Barao is willing to take small steps on the path back to UFC gold. | Photo: Dave Mandel/Sherdog.com
It has been a tough year for Renan Barao.
In the span of six months, the 27-year-old Brazilian went from successfully defending his UFC bantamweight title against Urijah Faber, to losing the belt in an upset against T.J. Dillashaw, and then losing the opportunity to reclaim the championship.
Barao’s stoppage loss to Dillashaw -- his first defeat since 2005 -- came in May, and an immediate return bout was scheduled for August. Back-to-back training camps in such a short window of time led to weight-cutting difficulties for the Nova Uniao fighter, who was forced to bow out of UFC 177 after being hospitalized on the day of weigh-ins.
But, according to Barao, declining the rematch with Dillashaw was never an option.
“I couldn’t refuse,” Barao recently told Sherdog.com. “It was a rematch for the belt. I would do anything. Unfortunately, what’s done is done, but I’ve turned the page. Now, we’re coming to take what’s ours... We’re arriving much lighter [for the next fight] and trying to stay around the limit of the division so that won’t happen again.”
After seeing training partner and UFC featherweight champ Jose Aldo defeat Chad Mendes at UFC 179, Barao felt even more motivated to avenge his loss to American rivals Team Alpha Male.
“There is always a rivalry. We’re winning 5 to 1, like ‘Dede’ [Pederneiras, Nova Uniao leader] said. Now, I’m trying to get my belt back, which would make my whole team happy. I think I’m the one who’s supposed to get in there and resolve this for myself. I was very happy with Aldo’s great performance, but this revenge is only between me and [Dillashaw].”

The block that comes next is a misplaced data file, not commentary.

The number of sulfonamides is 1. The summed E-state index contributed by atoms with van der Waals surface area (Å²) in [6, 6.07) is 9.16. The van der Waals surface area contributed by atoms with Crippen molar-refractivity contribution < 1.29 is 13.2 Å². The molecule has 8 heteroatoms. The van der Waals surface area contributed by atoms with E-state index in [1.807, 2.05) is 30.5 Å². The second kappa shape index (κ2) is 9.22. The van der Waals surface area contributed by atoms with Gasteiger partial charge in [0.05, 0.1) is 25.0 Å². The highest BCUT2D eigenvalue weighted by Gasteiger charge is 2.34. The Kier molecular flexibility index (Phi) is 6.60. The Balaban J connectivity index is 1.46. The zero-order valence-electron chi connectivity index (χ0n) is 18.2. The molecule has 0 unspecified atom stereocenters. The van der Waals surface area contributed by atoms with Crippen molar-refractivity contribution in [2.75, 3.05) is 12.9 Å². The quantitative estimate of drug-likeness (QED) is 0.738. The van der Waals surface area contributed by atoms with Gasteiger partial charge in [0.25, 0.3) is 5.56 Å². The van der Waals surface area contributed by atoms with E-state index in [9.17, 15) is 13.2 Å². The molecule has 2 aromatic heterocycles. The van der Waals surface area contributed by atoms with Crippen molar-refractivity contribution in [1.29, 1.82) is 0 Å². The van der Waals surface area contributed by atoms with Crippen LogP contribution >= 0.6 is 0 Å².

With Dominick Cruz and Raphael Assuncao now in the mix for title shots, Barao will have to win a few bouts before earning another opportunity. His first challenge will be Canadian Mitch Gagnon, whom Barao will meet in the co-main event of UFC Fight Night “Machida vs. Dollaway” on Dec. 20 in Barueri, Brazil. The fact that Gagnon is currently ranked No. 15 in the UFC’s official rankings, while Barao remains at No. 1, does not bother the Brazilian.
“The rankings actually aren’t worth anything at all. What counts is to be prepared and put on a good fight to watch. Sometimes, a fight against the 20th-ranked guy may be a lot better than one against the second-ranked guy, an ugly, slow fight,” said Barao. “To me, the ranking doesn’t matter, so whether I’m fighting the 15th or the champion, I’ll be equally prepared.”
The good news for Barao is that, for the first time since February 2012, he can prepare for a three-round bout instead of a potentially grueling five-round championship contest.
“It will be way smoother this time. I won’t hurt my body as much as I do fighting five rounds,” Barao explained. “My preparation is going great. I train three times a day and hope to give 100 percent so that everybody will keep talking about the fight. I hope they’ll enjoy it.”
Despite his willingness to reclaim the title, Barao is in no hurry. The fighter recalled how long he toiled on the regional circuit in Brazil before making his way to the UFC and said he does not mind taking small steps until he has the chance to be crowned once again.
“It took me 10 years to get into the UFC, so one more year, or two, it isn’t a big deal. I’m trying to please the fans, people who have always supported me, those who like me. I’m trying to put on a show. That’s the most important thing.”
Vinicius Giglio contributed to this report.